Sweet Similes

Although Homer’s main aim in reciting The Iliad is to relay the story of Achilles’ rage, he takes multiple opportunities to reveal his great talent as an artist. Homer uses different descriptions to take the readers/audience off of a page of mere written/spoken word. He uses animals (lions, falcons, eagles, deer, horses, wolves, etc.), and insects (flies, cicadas, etc.) likely common to the people of that time. The various asides in The Iliad show his ability to make a reader feel and see the scenes he is writing/telling of. Let’s take a look at the following similes to see what can be learned of Homer and 8th Century Greece.

…Where the river Caystrius branches out in streams…

Here we have an example of something that the people of that time would have known. Sometimes the hindrance in being a modern reader is that we do not get to read through the eyes of an 8th Century citizen of Greece. We do not know what it looked like for the river Caystrius to branch out in the 700’s B.C., and sadly enough, we’ll never know.

Picture a horse that has fed on barley in his stall breaking his halter and galloping across the plain, making for his accustomed swim in the river, a glorious animal, head held high, mane streaming like wind on his shoulders. Sure of his splendor he prances by the horse-runs and the mares in pasture.

A picture of Paris running from a high rock. This particular aside is loaded with all kinds of imagery of Paris. We know from the story, Paris was a very proud man and it seems here this shows in the description. I think a special aspect of this quote is the fact that Homer set up a scene behind a scene with the first bit. With the imagery of the horse, if only for one second, Homer takes the reader completely away from the plot and the strife, and battle.

Think of wolves ravenous for meat. It is impossible to describe their savage strength in the hunt, but after they have killed an antlered stag up in the hills and torn it apart, they come down with gore on their jowls, and in a pack go to lap the black surface water in a pool fed by a dark spring, and as they drink, crimson curls float off from their slender tongues. But their hears are still, and their bellies gorged.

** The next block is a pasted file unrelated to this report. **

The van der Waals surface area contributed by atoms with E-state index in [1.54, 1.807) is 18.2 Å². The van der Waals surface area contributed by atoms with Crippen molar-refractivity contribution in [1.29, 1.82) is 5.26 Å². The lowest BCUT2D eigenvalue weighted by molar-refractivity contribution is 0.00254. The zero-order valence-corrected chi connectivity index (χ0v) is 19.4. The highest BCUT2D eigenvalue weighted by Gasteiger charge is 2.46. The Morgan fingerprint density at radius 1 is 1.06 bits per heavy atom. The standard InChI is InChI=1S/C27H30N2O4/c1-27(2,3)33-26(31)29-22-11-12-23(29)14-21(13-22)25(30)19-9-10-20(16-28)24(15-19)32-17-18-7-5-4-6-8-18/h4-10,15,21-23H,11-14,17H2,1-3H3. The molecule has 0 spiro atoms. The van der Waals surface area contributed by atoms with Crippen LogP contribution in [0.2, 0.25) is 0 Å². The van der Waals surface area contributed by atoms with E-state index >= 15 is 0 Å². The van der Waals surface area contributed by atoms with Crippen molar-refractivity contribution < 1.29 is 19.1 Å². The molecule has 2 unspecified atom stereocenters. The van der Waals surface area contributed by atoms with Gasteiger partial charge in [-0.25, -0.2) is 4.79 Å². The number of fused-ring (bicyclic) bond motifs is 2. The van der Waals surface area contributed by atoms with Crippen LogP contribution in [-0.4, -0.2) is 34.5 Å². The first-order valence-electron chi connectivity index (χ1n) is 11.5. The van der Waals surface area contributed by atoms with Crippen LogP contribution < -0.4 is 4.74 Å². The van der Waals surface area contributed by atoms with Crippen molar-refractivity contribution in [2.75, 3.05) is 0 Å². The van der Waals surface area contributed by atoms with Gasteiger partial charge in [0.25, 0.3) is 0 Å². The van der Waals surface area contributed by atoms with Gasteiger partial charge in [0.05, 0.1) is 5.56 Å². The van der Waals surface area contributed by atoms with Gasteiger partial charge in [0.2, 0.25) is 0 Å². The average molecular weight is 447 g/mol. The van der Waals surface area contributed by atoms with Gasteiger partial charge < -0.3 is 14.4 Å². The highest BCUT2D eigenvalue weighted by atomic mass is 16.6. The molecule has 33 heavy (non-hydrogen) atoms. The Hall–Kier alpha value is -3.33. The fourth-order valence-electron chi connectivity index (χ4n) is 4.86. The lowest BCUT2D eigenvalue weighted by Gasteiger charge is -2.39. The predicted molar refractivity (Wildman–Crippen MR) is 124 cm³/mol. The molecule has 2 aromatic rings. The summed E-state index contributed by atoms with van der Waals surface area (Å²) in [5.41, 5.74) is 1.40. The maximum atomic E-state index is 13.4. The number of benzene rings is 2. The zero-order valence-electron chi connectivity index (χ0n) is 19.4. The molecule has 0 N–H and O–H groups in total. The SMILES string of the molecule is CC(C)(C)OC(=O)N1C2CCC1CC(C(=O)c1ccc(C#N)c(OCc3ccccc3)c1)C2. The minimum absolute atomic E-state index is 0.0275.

Did this quote almost make you sick to your stomach as well? I think Homer displays his talents incredibly well here. I wonder if he had a difficult time writing it. I hope so. This is likely one of the asides most filled with gore, yet most captures a reader in its ultimate description of the Myrmidon warriors. Homer shows that he is an artist willing to describe for readers what people would rather remain ignorant about: the savageness of battle.

Passion sometimes blinds a man so completely that he kills one of his own countrymen. In exile, he comes into a wealthy house, and everyone stares at him with wonder.

For me, this aside was the most unique. However, the scene which it aids in setting up in incredibly tense. This is when Priam comes to retrieve Hector’s body from Achilles. Can you see and feel Achilles’ being so stunned? This aside especially almost adds to the tension of the readers and listeners wondering what will happen next. In the middle of the tension, Homer brilliantly asides to seemingly begin describing something so unrelated to the current situation. The best part is that this aside last for a few lines and then goes straight back into the story; but, the reader is left with a description of the kind of awe one of the character’s is feeling at the moment in the plot.

Indeed, Homer shows some of his true artistic genius in the similes of The Iliad. Instead of viewing these as unnecessary additions for Homer to show of his skill, rather we should read them to see if we can truly picture the scene. Read them carefully to be sure to understand the small details that add so much value and description to the rest of the words on the page.

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